Have you ever wondered what your obligations as a dog owner are?
I think it is fair to assume that most dog owners are aware of their obligation to have a dog licence. This obligation is provided for in the Control of Dogs Act, 1986, as amended. It applies to all pups over 4 months old and to younger pups where they have left their mother. A person must be over 16 to get a dog licence and they can be purchased from the post office or a local Authority. An ‘individual’ dog licence can be purchased in the post office for €20. It applies to one dog and must be renewed every 12 months. A ‘general’ or ‘lifetime’ licence can be obtained from the local authority. A ‘general’ licence is specific to the owner of dog kennels as it allows you have an unspecified number of dogs at designated premises. It costs €400 and lasts for 12 months at a time. A ‘lifetime’ licence is a new type of licence introduced since the 1st January, 2012 and is a once-off licence purchased for the lifetime of a specific dog and costs €140. It is an offence not to have a dog licence for which dog wardens can issue an on the spot fine of €32. If this is unpaid a person can be prosecuted by the local authority in the District Court where the penalties are a fine of up to €1269.74 and/or 3 months imprisonment.
Did you know that when a person takes their dog out in a public place they have an obligation to ensure that they clean up when the dog fouls? This duty extends further to the point where a person must dispose of the dirt in a “suitable sanitary manner”. This is set out in Section 22 of the Litter Pollution Act, 1997 which defines a public place to include areas such as a public road, a beach, a school ground, sports ground, playing field, recreational or leisure area. If you think about these public areas, within your own locality, most people would probably agree that this law is not being strictly adhered to and obviously this can have an adverse effect on the area and the environment in general. It is an offence not to clean up after your dog which is punishable by an on the spot fine of €150 or a fine of up to €3000 if you are prosecuted through the District Court. The responsibility for enforcing this law rests with the local authority but any individual can make a complaint to the District Court against the owner or person in charge of a dog where they allow the dog to foul in a public place and fail to clean up after them.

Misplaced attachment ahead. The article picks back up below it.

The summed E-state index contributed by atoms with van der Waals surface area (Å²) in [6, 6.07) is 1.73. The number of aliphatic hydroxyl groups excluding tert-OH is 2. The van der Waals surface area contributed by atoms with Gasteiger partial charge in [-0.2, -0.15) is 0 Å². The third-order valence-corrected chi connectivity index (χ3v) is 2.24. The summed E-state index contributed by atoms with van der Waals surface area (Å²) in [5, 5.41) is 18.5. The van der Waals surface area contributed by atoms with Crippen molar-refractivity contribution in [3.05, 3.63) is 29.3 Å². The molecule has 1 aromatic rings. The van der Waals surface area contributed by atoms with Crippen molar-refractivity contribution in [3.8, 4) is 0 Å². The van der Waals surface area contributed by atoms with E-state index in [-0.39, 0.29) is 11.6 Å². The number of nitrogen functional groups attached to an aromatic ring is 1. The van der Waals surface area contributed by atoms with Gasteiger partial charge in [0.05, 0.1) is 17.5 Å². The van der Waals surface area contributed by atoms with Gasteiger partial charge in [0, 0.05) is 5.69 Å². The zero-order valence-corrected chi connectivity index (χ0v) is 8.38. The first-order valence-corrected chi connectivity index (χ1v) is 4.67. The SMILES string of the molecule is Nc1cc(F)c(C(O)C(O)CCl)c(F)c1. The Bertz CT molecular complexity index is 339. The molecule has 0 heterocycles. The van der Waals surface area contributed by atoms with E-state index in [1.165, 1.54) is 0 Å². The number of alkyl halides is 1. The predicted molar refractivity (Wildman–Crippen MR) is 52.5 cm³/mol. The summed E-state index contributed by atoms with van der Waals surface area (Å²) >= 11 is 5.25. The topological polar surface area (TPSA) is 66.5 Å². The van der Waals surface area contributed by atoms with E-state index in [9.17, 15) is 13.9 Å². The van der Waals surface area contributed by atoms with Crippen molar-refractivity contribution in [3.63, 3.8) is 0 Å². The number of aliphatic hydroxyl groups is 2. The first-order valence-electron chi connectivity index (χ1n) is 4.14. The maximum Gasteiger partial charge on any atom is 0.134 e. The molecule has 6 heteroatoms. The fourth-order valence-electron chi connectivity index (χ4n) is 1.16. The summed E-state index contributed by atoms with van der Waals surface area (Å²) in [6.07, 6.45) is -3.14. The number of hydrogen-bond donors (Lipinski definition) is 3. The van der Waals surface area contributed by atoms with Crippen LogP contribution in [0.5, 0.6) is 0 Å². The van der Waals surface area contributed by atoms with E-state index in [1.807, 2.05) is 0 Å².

A dog owner also has a responsibility to ensure that their dog does not create a nuisance by excessive barking. This is set out in the Control of dogs Act, 1986, as amended. If a person’s quality of life is affected by such barking they can make an application to the District Court to have the issue addressed. The Court has a number of options as to how to deal with such complaints and will take into account the circumstances of each case particularly, the effect the noise complained of is having on other people, such as neighbours. The Court can for instance suggest control measures to see if this will prove successful in abating the noise levels or it could restrict the number or type of dogs that can be kept on premises at any one time. In some cases the Court can order the removal of a dog from premises. This usually occurs where the barking is continuous and excessive and there appears to be no other solution to the problem. This can obviously be a very stressful and upsetting time for the dog owner and their family as usually a dog becomes a family pet and forms an integral part of the family. It is important therefore, if you have a dog that could potentially be causing a nuisance, to take steps to deal with the issue as soon as possible and to the satisfaction of possible affected persons.
The above are just some of the onerous obligations that flow from owning or being in charge of a dog. It is clear that It is a big responsibility which should not be underestimated! And remember a dog is a friend for life………..